As far as tradeshows go, Milan is pretty eclectic. From art to design, from the construction industry to technology, the trade fair grounds of the city will be hosting some of the biggest European events this year. Technology Hub, which will take place from April 20th to 22nd, is one such: its goal is to create new and productive connections between individual professionals and companies, between developers of new technologies and potential users and buyers, between tech startups and potential investors. Italy is shaping up to be a fertile and competitive environment in which new ideas can grow into feasible projects and find practical applications. This edition of the Technology Hub will have a strong focus on 3D printing and virtual and augmented reality, as well as the Internet of Things, the new possibilities opened by the use of drones, the development of collaborative robotics and the app market. If you are planning on exhibiting or visiting, here’s what you need to know.
One Technology Hub was not enough. So we got 8.
Given the extraordinary variety of technologies exhibited and the different aspects of life and industry the event touches upon, the trade fair grounds have been divided into eight areas (3D Print, Additive Manufacturing, AR/VR, Apps, Drones, Electronics & IoT, Materials and Robots), in order to facilitate networking and to make it easier for visitors to find the exhibitors they are looking for. Several events will take place during the course of the tradeshow, many of which are connected to the areas of learning and training, in the form of workshops and conferences.
The IT industry has been growing exponentially over the past decade and it is set to be the one field in which the majority of future jobs will be found. Being an incredibly diverse and dynamic industry, this might mean anything from the artistic applications of 3D printing to medical technologies. One thing is certain: no industry can afford to ignore innovation and education has to respond to the needs of future markets. That’s why this year’s Technology Hub will feature projects by students of technology schools, offering them the opportunity to meet companies that are likely interested in their skills, while simultaneously offering the companies involved a precious opportunity to glimpse into the future and meet a generation of professionals-to-be. The students’ projects are also incredibly diverse: from a giant robot-insect to an automated street lighting system that adjusts its set up based on real-time data collection. Education itself, of course, will benefit from new technologies, as virtual and augmented reality become useful tools in several kinds of technical and practical training. In fact, some believe that augmented reality will be an absolute game-changer, making the very concept of a technical manual obsolete and allowing learners to acquaint themselves with new machinery in a safe and effective way, in a hyperreal and yet virtual environment.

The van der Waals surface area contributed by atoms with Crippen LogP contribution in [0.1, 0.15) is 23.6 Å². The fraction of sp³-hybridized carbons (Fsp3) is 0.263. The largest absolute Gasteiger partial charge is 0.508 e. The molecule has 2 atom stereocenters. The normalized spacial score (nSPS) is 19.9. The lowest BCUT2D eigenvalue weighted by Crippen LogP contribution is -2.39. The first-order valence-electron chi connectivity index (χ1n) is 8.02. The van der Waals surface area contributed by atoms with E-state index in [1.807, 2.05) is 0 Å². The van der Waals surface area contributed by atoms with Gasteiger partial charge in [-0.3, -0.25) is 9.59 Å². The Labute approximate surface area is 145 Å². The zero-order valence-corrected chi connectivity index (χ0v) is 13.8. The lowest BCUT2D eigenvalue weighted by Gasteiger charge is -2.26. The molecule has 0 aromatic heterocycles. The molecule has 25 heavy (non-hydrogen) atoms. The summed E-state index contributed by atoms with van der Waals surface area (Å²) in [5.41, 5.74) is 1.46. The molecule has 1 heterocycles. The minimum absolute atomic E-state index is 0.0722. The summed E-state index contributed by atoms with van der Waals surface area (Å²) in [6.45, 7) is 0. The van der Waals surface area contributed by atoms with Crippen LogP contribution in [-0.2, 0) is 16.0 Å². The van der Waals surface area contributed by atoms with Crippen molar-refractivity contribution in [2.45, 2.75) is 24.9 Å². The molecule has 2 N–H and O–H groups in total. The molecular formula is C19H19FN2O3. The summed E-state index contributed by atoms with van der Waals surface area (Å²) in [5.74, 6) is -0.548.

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Technology and employment
Events and tradeshows like Milan’s Technology Hub have a social value too: they can help us make sense of the dizzyingly fast progress that has been shaping our lives as we know them. Whereas many regard technology with fear and mistrust, believing it to pose a risk to human employment, other correctly focus on the new jobs that are going to be created in the scenario that we as a civilisation are creating for ourselves. Creating and maintaining a technological scenario as complex as ours does require skilled human professionals and will required many more, both specialising in individual, very specific fields and able to look at the bigger picture and set the guidelines by which our technology should be employed. This means that, while technical knowledge is paramount and will continue to grow in relevance in the next decade, the “human factor” will prove essential to make sense of technology in general and to bend its discoveries to our actual needs.